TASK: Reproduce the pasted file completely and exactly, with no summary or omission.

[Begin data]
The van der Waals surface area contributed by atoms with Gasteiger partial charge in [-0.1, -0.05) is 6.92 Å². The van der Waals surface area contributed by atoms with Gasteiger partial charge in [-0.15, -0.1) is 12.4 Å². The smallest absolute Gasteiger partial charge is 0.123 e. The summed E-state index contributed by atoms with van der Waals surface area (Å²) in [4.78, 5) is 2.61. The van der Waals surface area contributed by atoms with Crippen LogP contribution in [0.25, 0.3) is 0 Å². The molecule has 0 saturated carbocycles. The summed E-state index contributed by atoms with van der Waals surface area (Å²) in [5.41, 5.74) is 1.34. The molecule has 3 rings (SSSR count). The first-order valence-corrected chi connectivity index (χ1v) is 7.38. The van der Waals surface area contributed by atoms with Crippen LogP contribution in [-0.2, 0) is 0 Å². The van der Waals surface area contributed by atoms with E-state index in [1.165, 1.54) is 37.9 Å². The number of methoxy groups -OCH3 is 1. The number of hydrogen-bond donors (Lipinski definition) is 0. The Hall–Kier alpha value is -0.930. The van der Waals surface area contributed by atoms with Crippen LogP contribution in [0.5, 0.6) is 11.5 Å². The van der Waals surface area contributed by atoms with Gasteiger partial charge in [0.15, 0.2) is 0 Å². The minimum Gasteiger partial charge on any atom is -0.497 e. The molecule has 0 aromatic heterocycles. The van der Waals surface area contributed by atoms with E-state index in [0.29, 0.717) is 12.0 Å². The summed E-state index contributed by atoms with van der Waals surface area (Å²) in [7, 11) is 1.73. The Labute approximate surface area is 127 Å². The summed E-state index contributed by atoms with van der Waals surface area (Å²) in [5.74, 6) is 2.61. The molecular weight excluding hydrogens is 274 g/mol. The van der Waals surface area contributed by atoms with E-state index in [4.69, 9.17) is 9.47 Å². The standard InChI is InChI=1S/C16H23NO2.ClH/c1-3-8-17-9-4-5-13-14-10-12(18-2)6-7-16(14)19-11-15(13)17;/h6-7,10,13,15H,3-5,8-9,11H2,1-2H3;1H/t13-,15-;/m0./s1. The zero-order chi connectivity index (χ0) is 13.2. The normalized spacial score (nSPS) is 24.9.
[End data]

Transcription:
The van der Waals surface area contributed by atoms with Gasteiger partial charge in [-0.1, -0.05) is 6.92 Å². The van der Waals surface area contributed by atoms with Gasteiger partial charge in [-0.15, -0.1) is 12.4 Å². The smallest absolute Gasteiger partial charge is 0.123 e. The summed E-state index contributed by atoms with van der Waals surface area (Å²) in [4.78, 5) is 2.61. The van der Waals surface area contributed by atoms with Crippen LogP contribution in [0.25, 0.3) is 0 Å². The molecule has 0 saturated carbocycles. The summed E-state index contributed by atoms with van der Waals surface area (Å²) in [5.41, 5.74) is 1.34. The molecule has 3 rings (SSSR count). The first-order valence-corrected chi connectivity index (χ1v) is 7.38. The van der Waals surface area contributed by atoms with Crippen LogP contribution in [-0.2, 0) is 0 Å². The van der Waals surface area contributed by atoms with E-state index in [1.165, 1.54) is 37.9 Å². The number of methoxy groups -OCH3 is 1. The number of hydrogen-bond donors (Lipinski definition) is 0. The Hall–Kier alpha value is -0.930. The van der Waals surface area contributed by atoms with Crippen LogP contribution in [0.5, 0.6) is 11.5 Å². The van der Waals surface area contributed by atoms with Gasteiger partial charge in [0.15, 0.2) is 0 Å². The minimum Gasteiger partial charge on any atom is -0.497 e. The molecule has 0 aromatic heterocycles. The van der Waals surface area contributed by atoms with E-state index in [0.29, 0.717) is 12.0 Å². The summed E-state index contributed by atoms with van der Waals surface area (Å²) in [7, 11) is 1.73. The Labute approximate surface area is 127 Å². The summed E-state index contributed by atoms with van der Waals surface area (Å²) in [5.74, 6) is 2.61. The molecular weight excluding hydrogens is 274 g/mol. The van der Waals surface area contributed by atoms with E-state index in [4.69, 9.17) is 9.47 Å². The standard InChI is InChI=1S/C16H23NO2.ClH/c1-3-8-17-9-4-5-13-14-10-12(18-2)6-7-16(14)19-11-15(13)17;/h6-7,10,13,15H,3-5,8-9,11H2,1-2H3;1H/t13-,15-;/m0./s1. The zero-order chi connectivity index (χ0) is 13.2. The normalized spacial score (nSPS) is 24.9.